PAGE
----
June 12, 2014
Florida Governor Rick Scott signed a bill Monday aimed at making college tuition more affordable for all Florida students, including undocumented residents. House Bill 851 is only part of Governor Scott's plans to slow down the pace of tuition increases that took place under the leadership of former governor Charlie Crist. As the Tampa Bay Times noted, Scott initially opposed extending in-state tuition to illegal immigrants, yet changed his tune to accommodate another provision in the bill; the fact that House Bill 851 also freezes tuition rates. The result is a bill that keeps tuition to Florida colleges and universities low while also increasing accessibility to undocumented students.
"Making sure all Floridians have access to an affordable higher education is one of my top priorities," said Governor Scott in a press release. "Signing this historic legislation today will keep tuition low, and allow all students who grew up in Florida to have the same access to affordable higher education."
According to Reuters, the new legislation applies to undocumented students who have attended a Florida school for at least three years. The new law makes it possible for undocumented Floridians to pay as little as 25 percent of what out-of-state students are expected to pay to attend a Florida college or university. According to an analysis by Florida's House of Representatives, 17 other states have similar rules that extend in-state tuition prices to undocumented residents.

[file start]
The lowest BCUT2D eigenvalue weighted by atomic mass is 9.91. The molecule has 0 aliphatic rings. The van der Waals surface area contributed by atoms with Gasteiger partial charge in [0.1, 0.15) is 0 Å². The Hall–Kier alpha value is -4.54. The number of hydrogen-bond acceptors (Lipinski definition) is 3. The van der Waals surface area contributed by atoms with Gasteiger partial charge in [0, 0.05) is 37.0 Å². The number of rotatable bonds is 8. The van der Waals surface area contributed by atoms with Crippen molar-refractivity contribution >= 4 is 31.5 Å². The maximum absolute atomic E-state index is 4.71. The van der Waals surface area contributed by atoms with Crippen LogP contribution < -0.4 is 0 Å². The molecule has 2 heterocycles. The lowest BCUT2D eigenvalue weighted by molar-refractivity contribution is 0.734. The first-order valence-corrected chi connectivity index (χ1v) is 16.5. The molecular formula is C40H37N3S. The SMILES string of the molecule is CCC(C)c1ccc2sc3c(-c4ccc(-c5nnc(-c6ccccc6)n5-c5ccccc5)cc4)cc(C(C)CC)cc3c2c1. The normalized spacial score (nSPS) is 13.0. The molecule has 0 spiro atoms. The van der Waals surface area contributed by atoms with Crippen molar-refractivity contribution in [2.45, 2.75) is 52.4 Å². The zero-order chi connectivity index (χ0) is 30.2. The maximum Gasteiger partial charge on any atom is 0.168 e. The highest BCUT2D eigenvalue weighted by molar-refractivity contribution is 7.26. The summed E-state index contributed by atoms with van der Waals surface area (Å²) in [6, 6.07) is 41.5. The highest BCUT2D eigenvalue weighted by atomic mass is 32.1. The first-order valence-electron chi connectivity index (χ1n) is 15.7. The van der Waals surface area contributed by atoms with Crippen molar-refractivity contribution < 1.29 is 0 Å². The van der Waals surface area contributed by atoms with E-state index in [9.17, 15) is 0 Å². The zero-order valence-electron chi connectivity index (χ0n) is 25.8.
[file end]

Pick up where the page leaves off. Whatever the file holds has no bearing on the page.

Governor Scott emphasized the importance of college affordability and accessibility for all students. Florida Senator Rene Garcia reinforced the governor's statement, saying in the press release that students deserve equal access to higher education and opportunity. "All students who live and grow up in our state deserve the same opportunities to succeed. Through signing this legislation, Governor Scott is helping to provide fair access to affordable education for all of our great students."
Florida Democrats and the state's Hispanic Caucus have supported in-state tuition prices for undocumented students in the past, but it wasn't until across-the-board tuition freezes were included that Senate Republicans such as Scott also threw in their support. Now all Florida colleges and universities, except for the University of Florida and Florida State University, must seek the state Legislature's approval before increasing tuition. Furthermore, House Bill 851 lowers the maximum tuition increase from 15 percent to 6 percent for all schools.
Scott, who will run as a Republican against former Governor Crist in November's election, has been accused of supporting in-state tuition for undocumented students only to shore up support from the state's Hispanic population, Reuters reported. However, intentions aside, some legislators are satisfied that the bill was passed and that more Florida students will now have the opportunity to earn a college degree.
"In a remarkable turnaround, Governor Rick Scott went from fierce anti-immigrant to finally accepting the reality of Florida," Senate Minority Leader Chris Smith, a Democrat from Fort Lauderdale, told Reuters. "Young people who were brought here by immigrant parents deserve a chance at affordable higher education."
Compiled by Holly Johnson
"Florida governor extends in-state tuition to undocumented students," reuters.com, Bill Cotterell, June 9, 2014, http://www.reuters.com/article/2014/06/09/us-usa-florida-tuition-idUSKBN0EK18R20140609
"Florida Gov. Rick Scott signs bill to give in-state tuition to undocumented students, tampabay.com, June 9, 2014, Tia Mitchell, http://www.tampabay.com/news/politics/stateroundup/florida-gov-rick-scott-signs-bill-to-give-in-state-tuition-to-undocumented/2183562
"Gov. Scott Signs Legislation that Lowers Tuition for All Florida Students," flgov.com, June 9, 2014, http://www.flgov.com/2014/06/09/gov-scott-signs-legislation-that-lowers-tuition-for-all-florida-students/